I have this vivid memory from when I was little which involved carrots. My aunt was just as much of a health nut as I am. She was a runner, a strict vegetarian, and was always in the “know” with health and nutrition. To this day, she’s just as crazy about health, which is exciting, because we can speak the same language 🙂
I’d have to say she probably has so much to do with why I love to be in the kitchen. We’d spend days together in her kitchen baking and making jello. I have this very fond memory of her and carrots. Every time I’d be with her I’d always see her chewing on this HUGE giant carrot. Then one day, she finally gave me my own 🙂 I remember feeling so “adult-like” to have my own carrot. Ha!
This recipe reminds me of that time in my life.
I firmly believe in joining positive memories with food. I do not believe in shunning the love of food. As I grew, I adopted this belief system, and paired it with foods that were NOT serving to my health and wellbeing. Today, I believe we can indulge in the foods with love with modified preparation, only allowing us to continue to build loving relationships with foods that can restore our bodies.
The point in falling in love with your food is to fall in love with yourself, vice versa. I don’t believe in the belief system of dietary restriction or deprivation, because from my own experience, that shi* just doesn’t work!
What makes carrots SO amazing?
These awesome sticks of orange are not only greatly beneficial for vision, but they’re also incredible for cardiovascular health. They’re rich in antioxidants, which fight free radicals in the body, preventing cell and tissue damage, which could lead to cellular damage and disease.
When you’re purchasing carrots, don’t just stick with simple, plain, and traditional orange carrots. Get creative, and let some more color in your life! Carrots are grown in a great array of colors!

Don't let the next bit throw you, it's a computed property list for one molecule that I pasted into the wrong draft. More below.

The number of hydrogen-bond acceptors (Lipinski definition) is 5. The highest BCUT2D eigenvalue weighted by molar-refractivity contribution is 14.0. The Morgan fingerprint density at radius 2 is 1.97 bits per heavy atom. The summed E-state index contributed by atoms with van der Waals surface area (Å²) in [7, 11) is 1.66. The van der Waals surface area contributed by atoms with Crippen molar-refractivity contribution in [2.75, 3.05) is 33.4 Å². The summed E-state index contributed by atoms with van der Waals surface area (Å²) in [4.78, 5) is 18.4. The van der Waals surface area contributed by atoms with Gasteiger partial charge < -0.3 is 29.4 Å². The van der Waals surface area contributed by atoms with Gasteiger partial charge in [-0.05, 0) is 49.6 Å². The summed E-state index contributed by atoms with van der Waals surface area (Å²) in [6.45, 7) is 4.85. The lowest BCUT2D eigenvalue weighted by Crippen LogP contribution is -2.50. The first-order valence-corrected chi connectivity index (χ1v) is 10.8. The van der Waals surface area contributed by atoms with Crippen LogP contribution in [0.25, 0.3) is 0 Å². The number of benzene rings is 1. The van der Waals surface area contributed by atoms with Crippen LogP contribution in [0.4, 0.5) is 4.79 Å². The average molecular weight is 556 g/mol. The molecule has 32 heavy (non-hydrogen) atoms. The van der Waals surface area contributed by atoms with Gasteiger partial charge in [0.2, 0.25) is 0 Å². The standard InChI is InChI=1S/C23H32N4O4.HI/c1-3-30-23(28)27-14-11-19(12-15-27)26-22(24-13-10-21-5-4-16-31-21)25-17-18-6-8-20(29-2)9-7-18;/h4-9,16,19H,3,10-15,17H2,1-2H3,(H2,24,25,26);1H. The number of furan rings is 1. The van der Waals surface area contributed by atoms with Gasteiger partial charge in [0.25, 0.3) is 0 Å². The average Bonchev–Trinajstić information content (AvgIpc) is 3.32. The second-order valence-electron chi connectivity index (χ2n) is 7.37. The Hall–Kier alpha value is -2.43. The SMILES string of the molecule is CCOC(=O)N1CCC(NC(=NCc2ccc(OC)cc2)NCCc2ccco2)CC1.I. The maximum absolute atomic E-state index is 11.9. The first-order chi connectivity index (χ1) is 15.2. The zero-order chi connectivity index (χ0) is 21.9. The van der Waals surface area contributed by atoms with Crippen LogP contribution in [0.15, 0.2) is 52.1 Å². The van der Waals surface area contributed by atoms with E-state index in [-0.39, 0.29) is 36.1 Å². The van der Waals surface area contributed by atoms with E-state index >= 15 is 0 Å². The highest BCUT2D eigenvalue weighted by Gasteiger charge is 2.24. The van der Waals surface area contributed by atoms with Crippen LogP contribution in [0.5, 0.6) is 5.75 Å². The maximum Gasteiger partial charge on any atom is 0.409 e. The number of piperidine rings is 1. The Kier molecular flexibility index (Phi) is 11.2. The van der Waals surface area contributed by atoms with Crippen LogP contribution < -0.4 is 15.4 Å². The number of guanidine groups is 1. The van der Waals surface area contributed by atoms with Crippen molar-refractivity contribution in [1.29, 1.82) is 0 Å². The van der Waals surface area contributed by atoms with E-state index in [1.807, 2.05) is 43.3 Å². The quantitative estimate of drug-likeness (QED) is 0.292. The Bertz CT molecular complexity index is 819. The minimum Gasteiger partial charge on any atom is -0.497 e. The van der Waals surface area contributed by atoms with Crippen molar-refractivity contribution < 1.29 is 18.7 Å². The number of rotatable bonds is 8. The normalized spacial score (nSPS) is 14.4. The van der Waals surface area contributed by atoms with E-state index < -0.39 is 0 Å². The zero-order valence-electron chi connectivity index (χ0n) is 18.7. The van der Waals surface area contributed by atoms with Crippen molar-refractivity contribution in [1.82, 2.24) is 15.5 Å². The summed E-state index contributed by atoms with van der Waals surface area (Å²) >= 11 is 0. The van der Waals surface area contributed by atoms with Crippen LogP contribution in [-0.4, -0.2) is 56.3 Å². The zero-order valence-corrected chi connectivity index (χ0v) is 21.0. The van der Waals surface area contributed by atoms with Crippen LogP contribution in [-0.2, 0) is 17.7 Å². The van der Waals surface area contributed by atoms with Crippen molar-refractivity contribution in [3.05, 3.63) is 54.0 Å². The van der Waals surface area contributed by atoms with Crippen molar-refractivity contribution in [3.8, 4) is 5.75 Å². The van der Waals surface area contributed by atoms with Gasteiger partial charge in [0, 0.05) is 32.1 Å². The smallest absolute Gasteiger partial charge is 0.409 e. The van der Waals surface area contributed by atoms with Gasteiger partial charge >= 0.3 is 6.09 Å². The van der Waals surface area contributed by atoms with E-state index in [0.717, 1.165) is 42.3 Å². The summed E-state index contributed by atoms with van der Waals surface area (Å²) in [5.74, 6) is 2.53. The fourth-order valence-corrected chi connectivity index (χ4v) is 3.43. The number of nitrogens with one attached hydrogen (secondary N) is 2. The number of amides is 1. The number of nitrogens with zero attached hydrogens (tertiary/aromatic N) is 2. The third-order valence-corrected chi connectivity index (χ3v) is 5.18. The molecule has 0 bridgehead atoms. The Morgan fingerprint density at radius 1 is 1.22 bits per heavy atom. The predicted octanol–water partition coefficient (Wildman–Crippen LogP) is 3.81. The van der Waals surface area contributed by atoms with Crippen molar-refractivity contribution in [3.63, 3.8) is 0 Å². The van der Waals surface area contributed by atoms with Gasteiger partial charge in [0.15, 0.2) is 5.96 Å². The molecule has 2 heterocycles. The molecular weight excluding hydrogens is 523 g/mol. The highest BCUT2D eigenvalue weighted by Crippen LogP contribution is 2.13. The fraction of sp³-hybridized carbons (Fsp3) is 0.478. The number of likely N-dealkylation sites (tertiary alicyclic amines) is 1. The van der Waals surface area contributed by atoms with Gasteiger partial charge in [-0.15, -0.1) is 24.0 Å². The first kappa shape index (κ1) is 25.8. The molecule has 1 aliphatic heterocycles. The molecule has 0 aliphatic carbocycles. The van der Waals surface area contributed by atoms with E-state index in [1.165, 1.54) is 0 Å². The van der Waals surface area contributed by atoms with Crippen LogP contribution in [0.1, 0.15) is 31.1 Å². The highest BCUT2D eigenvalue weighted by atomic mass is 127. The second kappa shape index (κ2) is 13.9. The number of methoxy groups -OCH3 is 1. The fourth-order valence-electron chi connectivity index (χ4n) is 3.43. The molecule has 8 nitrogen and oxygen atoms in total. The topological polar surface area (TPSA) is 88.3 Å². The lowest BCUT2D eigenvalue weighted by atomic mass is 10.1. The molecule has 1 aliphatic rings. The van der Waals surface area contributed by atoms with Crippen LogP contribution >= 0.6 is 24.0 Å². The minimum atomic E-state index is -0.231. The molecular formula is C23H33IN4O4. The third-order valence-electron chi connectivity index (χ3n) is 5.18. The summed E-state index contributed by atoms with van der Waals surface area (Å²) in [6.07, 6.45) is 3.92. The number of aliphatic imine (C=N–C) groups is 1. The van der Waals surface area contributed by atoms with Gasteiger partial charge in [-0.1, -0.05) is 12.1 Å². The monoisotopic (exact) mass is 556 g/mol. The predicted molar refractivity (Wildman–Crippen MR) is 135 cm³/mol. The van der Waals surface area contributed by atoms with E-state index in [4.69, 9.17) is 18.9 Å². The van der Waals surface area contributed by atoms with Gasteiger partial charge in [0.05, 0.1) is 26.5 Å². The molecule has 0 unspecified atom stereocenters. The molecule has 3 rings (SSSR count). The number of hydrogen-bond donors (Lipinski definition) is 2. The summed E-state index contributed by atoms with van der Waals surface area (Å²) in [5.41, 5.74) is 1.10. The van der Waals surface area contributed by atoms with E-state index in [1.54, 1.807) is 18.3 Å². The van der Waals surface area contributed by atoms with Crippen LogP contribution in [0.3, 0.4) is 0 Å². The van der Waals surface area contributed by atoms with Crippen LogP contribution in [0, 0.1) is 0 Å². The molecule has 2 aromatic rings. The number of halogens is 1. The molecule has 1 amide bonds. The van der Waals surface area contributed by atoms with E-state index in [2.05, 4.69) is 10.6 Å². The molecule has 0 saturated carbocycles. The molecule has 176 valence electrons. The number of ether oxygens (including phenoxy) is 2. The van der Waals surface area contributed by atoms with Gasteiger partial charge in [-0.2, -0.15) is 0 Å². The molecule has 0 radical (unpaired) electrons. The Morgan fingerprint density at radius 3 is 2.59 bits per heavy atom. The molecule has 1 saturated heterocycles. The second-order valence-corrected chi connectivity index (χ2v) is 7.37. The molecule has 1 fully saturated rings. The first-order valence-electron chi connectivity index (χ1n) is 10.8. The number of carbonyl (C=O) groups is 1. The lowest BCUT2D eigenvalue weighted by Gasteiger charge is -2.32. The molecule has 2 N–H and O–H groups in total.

- Orange Carrots
- Scarlet Nantes (especially valued for its sweetness)
- Danvers (often raised for processing)
- Camden (often raised for processing)
- Other popular varieties include Navajo, Sirkana, Top Cut and Inca
- Purples Carrots
- Purple Dragon
- Cosmic Purple
- Purple Haze
- Yellow Carrots
- Solar Yellow
- White Carrots
- Creme De Lite
- White Satin
- Red Carrots
- Supreme Chateney
- Red Samurai
Key Benefits of Carrots
Cardiovascular Benefits of Carrots
Given their antioxidant richness, it’s not surprising to find numerous research studies documenting the cardiovascular benefits of carrots. Our cardiovascular system needs constant protection from antioxidant damage. This is particularly true of our arteries, which are responsible for carrying highly oxygenated blood.
A recent study from the Netherlands, in which participants were followed for a period of 10 years, has given us some fascinating new information about carrots and our risk of cardiovascular disease (CVD). In this study, intake of fruits and vegetables was categorized by color. The researchers focused on four color categories: green, orange/yellow, red/purple, and white. Out of these four categories, orange/yellow (and in particular, foods with deeper shades of orange and yellow) was determined to be the most protective against CVD. Within this dark orange/yellow food group, carrots were determined to be the single most risk-reducing food. Participants who had the least carrot intake had the least amount of CVD risk reduction, even though they still received risk-reducing benefits from their carrot intake. However, participants who ate at least 25 more grams of carrots (with 25 grams being less than one-quarter of a cup) had a significantly lower risk of CVD. And the groups of participants who ate 50- or 75-grams more had an even more greatly reduced risk of CVD! We’re not sure how any study could better demonstrate how easy it can be to lower CVD risk by making a food like carrot part of the everyday diet.
Antioxidant nutrients in carrots are believed to explain many of the cardioprotective benefits provided by these root vegetables. The many different kinds of carrot antioxidants are most likely to work together and provide us with cardiovascular benefits that we could not obtain from any of these antioxidants alone if they were split apart and consumed individually, in isolation from each other. The synergistic effect of carrot antioxidants is a great example of a whole food and its uniqueness as a source of nourishment.